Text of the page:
Tuesday, September 18, 2012

Clearys And Guineys - A Sad Day

Clerys opened in 1853 as one of the world’s first purpose-built department stores. On Monday Clerys was put into receivership. Two stores in the group, Guiney of Talbot Street and Denis Guiney Furnishings, which operates two Clerys Home Furnishing stores in Leopardstown and Naas, are to be liquidated. Receivers Paul McCann and Michael McAteer of Grant Thornton said they were in advanced talks to secure the store’s future with a potential buyer with strong retail credentials.

In a statement Grant Thornton said: “The joint receivers hope to be in a position to make an announcement regarding new ownership shortly.”

The history of Clerys began in May 1853 when Mc Swiney, Delany and Co. opened ‘The New or Palatial Mart' on the site of the present store in what was then Sackville Street. In 1883, the premises was taken over and renamed by M. J. Clery (d.1896), a native of Bulgaden, Co. Limerick. William Martin Murphy was also involved in the business.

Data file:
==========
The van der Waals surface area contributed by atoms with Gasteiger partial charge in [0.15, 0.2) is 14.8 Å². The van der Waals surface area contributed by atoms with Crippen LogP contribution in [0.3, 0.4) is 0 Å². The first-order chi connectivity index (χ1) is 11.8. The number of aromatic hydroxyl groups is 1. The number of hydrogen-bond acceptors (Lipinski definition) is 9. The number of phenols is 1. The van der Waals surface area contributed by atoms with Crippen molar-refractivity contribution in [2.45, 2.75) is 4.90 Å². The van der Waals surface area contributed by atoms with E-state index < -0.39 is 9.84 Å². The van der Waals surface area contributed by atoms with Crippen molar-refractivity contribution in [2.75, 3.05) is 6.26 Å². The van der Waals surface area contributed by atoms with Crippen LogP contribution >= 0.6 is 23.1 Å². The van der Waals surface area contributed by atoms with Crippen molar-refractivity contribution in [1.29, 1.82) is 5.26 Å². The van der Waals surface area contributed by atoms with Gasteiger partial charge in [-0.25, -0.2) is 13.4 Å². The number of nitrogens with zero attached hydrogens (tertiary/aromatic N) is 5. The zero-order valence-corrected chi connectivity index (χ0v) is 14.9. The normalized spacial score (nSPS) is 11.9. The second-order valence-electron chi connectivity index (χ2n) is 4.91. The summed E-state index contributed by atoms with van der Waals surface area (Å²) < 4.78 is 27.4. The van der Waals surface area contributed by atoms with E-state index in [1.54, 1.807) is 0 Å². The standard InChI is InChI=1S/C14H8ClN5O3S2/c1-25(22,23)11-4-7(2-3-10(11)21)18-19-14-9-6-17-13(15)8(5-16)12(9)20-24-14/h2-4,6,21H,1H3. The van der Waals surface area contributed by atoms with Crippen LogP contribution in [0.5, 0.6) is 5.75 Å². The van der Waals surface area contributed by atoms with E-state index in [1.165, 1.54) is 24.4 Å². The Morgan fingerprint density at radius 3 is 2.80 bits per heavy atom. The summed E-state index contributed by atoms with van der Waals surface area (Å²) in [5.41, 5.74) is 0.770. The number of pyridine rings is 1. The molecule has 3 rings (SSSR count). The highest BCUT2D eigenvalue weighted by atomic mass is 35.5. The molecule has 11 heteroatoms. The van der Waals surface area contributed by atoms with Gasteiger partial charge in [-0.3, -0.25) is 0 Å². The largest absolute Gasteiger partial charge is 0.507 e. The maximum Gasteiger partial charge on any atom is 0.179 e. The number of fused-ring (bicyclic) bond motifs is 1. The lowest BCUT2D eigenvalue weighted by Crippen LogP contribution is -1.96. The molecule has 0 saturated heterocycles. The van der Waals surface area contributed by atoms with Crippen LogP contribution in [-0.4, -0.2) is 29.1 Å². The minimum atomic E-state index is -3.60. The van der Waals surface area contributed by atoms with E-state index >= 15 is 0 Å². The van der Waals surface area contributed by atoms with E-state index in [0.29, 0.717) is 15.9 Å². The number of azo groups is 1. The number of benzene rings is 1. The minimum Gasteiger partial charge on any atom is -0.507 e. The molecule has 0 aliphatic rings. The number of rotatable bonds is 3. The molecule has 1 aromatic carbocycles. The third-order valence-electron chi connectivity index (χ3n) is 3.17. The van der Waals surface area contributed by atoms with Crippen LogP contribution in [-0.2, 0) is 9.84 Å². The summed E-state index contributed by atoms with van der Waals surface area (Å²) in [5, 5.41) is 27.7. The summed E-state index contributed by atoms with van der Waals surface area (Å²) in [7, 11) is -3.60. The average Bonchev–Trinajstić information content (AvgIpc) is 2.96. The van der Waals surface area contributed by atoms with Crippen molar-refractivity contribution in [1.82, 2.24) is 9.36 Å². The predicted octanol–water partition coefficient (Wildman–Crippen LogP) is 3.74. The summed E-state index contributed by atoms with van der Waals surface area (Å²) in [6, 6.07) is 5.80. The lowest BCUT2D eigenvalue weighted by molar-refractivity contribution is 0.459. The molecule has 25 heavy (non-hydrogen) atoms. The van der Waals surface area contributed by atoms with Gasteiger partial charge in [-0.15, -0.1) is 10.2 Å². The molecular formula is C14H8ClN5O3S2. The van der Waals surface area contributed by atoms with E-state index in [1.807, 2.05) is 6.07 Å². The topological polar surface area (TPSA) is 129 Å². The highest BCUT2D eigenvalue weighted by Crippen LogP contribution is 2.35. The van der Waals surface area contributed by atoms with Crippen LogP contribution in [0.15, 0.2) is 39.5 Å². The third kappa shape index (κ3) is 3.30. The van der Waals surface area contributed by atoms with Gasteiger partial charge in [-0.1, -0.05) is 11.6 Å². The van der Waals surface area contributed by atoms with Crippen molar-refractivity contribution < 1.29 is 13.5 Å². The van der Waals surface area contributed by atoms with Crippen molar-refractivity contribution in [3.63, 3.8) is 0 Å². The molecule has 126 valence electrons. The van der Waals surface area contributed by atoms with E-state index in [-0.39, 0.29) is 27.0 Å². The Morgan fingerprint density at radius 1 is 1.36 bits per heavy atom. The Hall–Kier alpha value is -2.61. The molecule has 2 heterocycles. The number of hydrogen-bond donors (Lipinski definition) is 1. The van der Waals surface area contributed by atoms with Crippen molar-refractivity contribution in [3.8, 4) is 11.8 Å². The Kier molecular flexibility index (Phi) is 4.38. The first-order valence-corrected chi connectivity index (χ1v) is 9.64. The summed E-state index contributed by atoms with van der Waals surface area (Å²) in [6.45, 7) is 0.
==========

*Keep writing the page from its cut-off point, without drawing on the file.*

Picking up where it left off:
Clerys was bought out of receivership in 1941 by Denis Guiney (1893-1967) for £250,000. The receivers were Craig Gardner & Co. Denis Guiney died in 1967 and his widow, née Mary Leahy, continued to be Chairperson until her death on 23 August 2004 at the age of 103 years.

A large clock with two faces hangs above Clerys' central doors on O'Connell Street (opposite the statue of Jim Larkin). "Under Clerys' clock" is a well-known rendez-vous, both for Dubliners, and visitors from the countryside, and is famous in the city's culture as a place where many romances begin. In 1990, on the fiftieth anniversary of Denis Guiney taking over the store, a new clock was installed.

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